Unconventional Greats discussion

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Literary Depression

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message 1: by Oddmix (last edited Aug 25, 2016 12:00PM) (new)

Oddmix | 7 comments Mod
What is the most depressing book you have ever (been made to) read?

For me it is a toss up between Where the Red Fern Grows and East of Eden.


message 2: by Andie (last edited Aug 25, 2016 12:00PM) (new)

Andie (andiesmith) oh Where the Red Fern Grows is up there on the list! I think The Bridges of Madison County is pretty sad too.


message 3: by Erin (last edited Aug 25, 2016 12:00PM) (new)

Erin | 3 comments Where the Red Fern Grows was read aloud to us by my 4th grade teacher over the course of several weeks. At the end I cried and cried (and was HUMILIATED). What a bunch of hooey. Why do we give stories like that to kids?

Little Women was pretty depressing. And The Yearling. It seems like animal stories always have to end with the animal dying. What's up with that?


message 4: by Belinda (last edited Aug 25, 2016 12:00PM) (new)

Belinda | 7 comments OK, I confess, I *DO* love all that classic literature, and you listed some of my favorite authors in the group description. BUT: I am also a huge fan of brain-candy!

To me, "sad" is not the same as "depressing." A book with a sad ending does not automatically depress me. Tom Wolfe's "The Bonfire of the Vanities" was pretty depressing, but it was a great read.

For most depressing, I'd have to go with something English, and probably Victorian, like Wuthering Heights. Which I LOVE. ;-)

I was depressed when I read The Devil Wears Prada, and realized I could never have back the time I wasted on it.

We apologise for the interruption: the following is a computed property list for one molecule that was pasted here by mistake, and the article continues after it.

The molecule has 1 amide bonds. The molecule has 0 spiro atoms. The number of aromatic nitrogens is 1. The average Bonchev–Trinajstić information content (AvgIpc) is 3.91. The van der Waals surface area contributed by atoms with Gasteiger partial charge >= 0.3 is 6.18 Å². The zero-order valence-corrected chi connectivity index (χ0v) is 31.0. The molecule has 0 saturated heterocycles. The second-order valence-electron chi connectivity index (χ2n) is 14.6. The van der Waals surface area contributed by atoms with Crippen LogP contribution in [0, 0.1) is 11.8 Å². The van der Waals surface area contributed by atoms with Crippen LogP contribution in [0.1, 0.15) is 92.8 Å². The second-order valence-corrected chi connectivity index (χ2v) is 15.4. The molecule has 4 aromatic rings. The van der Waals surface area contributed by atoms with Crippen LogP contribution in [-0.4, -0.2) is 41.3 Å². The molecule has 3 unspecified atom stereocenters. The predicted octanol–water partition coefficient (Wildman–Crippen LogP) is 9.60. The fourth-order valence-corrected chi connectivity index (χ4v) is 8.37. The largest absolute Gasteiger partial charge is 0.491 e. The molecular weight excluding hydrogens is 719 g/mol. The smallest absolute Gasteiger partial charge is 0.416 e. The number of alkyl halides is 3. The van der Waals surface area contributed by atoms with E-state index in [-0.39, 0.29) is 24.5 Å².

message 5: by Andie (last edited Aug 25, 2016 12:01PM) (new)

Andie (andiesmith) OMG I felt the same way about The Devil Wears Prada!!!


message 6: by Oddmix (last edited Aug 25, 2016 12:01PM) (new)

Oddmix | 7 comments Mod
I would agree that a sad ending does not translate directly to depressing. I think that it is POINTLESS saddness that really gets me down. Ptolemy's Gate is a good example of a very sad ending that is not at all depressing. So are Johnathan Strange and Mr. Norrell, The Killer Angels, The Watch on the Rhein, and Red Storm Rising - which are all amongst my all time favorites.

On the other hand in E-of-E, for example, I was constantly wanting to scream, "No! You idiot! Don't do that!" and they always did and it always turned out badly and everything always went into the crapper along with my outlook. Yech!


message 7: by Michael (last edited Aug 25, 2016 12:10PM) (new)

Michael | 5 comments I took a course in college titled European Literature. it should have been titled "books to slit your wrists by"

Sorrows of Young Werther, Madame Bovary, Therese Requin, Crime & Punishment, and a few others with only Anna Kerrennina standing out as teh bright spot of hope in a semester of dark and gritty dreariness


message 8: by Tory (last edited Aug 25, 2016 12:11PM) (new)

Tory | 4 comments I'm not sure that depressing is the right word, but Sophie's Choice by William Styron left me feeling rather blah. It was emotionally draining.


message 9: by Jason (last edited Aug 25, 2016 12:57PM) (new)

Jason (gireesh42) I dunno about the book of Therese Raquin, but I've read the play, and the sad ending just becomes melodramatically hilarious. I know this is a conventional "classic," but Thomas Hardy has to win this competition hands down with Jude the Obscure.
SPOILER BELOW
I mean how can you get more depressing than small children hanging themselves and their baby siblings because they think their parents don't love them.


message 10: by Dracolibris (last edited Aug 25, 2016 01:00PM) (new)